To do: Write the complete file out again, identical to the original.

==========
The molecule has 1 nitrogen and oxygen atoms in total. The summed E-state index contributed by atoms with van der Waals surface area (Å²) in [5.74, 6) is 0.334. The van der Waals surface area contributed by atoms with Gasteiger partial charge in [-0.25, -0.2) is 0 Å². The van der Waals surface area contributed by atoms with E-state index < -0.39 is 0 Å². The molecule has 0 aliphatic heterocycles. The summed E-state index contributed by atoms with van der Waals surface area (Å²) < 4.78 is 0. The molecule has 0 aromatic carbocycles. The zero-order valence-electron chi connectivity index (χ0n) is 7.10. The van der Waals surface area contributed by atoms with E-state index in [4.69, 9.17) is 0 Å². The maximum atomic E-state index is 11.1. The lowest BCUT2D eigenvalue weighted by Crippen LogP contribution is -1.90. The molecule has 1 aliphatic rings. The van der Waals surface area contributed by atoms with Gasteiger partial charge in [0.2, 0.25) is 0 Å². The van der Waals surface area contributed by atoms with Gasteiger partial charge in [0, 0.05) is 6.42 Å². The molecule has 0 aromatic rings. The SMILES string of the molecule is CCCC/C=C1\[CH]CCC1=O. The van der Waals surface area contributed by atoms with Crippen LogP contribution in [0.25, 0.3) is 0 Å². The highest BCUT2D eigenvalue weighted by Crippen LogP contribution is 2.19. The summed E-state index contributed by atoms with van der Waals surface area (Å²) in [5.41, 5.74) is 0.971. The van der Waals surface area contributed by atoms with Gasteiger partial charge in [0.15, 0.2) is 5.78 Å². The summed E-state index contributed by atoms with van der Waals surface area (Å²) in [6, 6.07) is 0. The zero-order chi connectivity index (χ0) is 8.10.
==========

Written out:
The molecule has 1 nitrogen and oxygen atoms in total. The summed E-state index contributed by atoms with van der Waals surface area (Å²) in [5.74, 6) is 0.334. The van der Waals surface area contributed by atoms with Gasteiger partial charge in [-0.25, -0.2) is 0 Å². The van der Waals surface area contributed by atoms with E-state index < -0.39 is 0 Å². The molecule has 0 aliphatic heterocycles. The summed E-state index contributed by atoms with van der Waals surface area (Å²) < 4.78 is 0. The molecule has 0 aromatic carbocycles. The zero-order valence-electron chi connectivity index (χ0n) is 7.10. The van der Waals surface area contributed by atoms with E-state index in [4.69, 9.17) is 0 Å². The maximum atomic E-state index is 11.1. The lowest BCUT2D eigenvalue weighted by Crippen LogP contribution is -1.90. The molecule has 1 aliphatic rings. The van der Waals surface area contributed by atoms with Gasteiger partial charge in [0.2, 0.25) is 0 Å². The van der Waals surface area contributed by atoms with Gasteiger partial charge in [0, 0.05) is 6.42 Å². The molecule has 0 aromatic rings. The SMILES string of the molecule is CCCC/C=C1\[CH]CCC1=O. The van der Waals surface area contributed by atoms with Crippen LogP contribution in [0.25, 0.3) is 0 Å². The highest BCUT2D eigenvalue weighted by Crippen LogP contribution is 2.19. The summed E-state index contributed by atoms with van der Waals surface area (Å²) in [5.41, 5.74) is 0.971. The van der Waals surface area contributed by atoms with Gasteiger partial charge in [0.15, 0.2) is 5.78 Å². The summed E-state index contributed by atoms with van der Waals surface area (Å²) in [6, 6.07) is 0. The zero-order chi connectivity index (χ0) is 8.10.